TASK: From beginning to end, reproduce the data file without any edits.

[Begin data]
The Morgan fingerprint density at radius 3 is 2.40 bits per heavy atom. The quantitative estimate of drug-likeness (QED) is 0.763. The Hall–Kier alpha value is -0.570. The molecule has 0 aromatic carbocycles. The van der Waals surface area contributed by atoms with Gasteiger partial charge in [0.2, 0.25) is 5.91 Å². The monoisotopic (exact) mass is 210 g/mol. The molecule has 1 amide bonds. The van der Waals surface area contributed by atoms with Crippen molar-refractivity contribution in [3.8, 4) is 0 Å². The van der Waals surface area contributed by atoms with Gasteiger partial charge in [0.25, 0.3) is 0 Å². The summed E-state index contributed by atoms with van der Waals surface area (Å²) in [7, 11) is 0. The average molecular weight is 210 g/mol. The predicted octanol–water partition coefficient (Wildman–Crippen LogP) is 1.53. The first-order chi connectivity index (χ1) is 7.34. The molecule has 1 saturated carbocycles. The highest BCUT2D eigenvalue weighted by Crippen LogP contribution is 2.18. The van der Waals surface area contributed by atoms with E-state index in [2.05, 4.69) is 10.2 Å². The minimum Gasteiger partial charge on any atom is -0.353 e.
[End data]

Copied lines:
The Morgan fingerprint density at radius 3 is 2.40 bits per heavy atom. The quantitative estimate of drug-likeness (QED) is 0.763. The Hall–Kier alpha value is -0.570. The molecule has 0 aromatic carbocycles. The van der Waals surface area contributed by atoms with Gasteiger partial charge in [0.2, 0.25) is 5.91 Å². The monoisotopic (exact) mass is 210 g/mol. The molecule has 1 amide bonds. The van der Waals surface area contributed by atoms with Crippen molar-refractivity contribution in [3.8, 4) is 0 Å². The van der Waals surface area contributed by atoms with Gasteiger partial charge in [0.25, 0.3) is 0 Å². The summed E-state index contributed by atoms with van der Waals surface area (Å²) in [7, 11) is 0. The average molecular weight is 210 g/mol. The predicted octanol–water partition coefficient (Wildman–Crippen LogP) is 1.53. The first-order chi connectivity index (χ1) is 7.34. The molecule has 1 saturated carbocycles. The highest BCUT2D eigenvalue weighted by Crippen LogP contribution is 2.18. The van der Waals surface area contributed by atoms with E-state index in [2.05, 4.69) is 10.2 Å². The minimum Gasteiger partial charge on any atom is -0.353 e.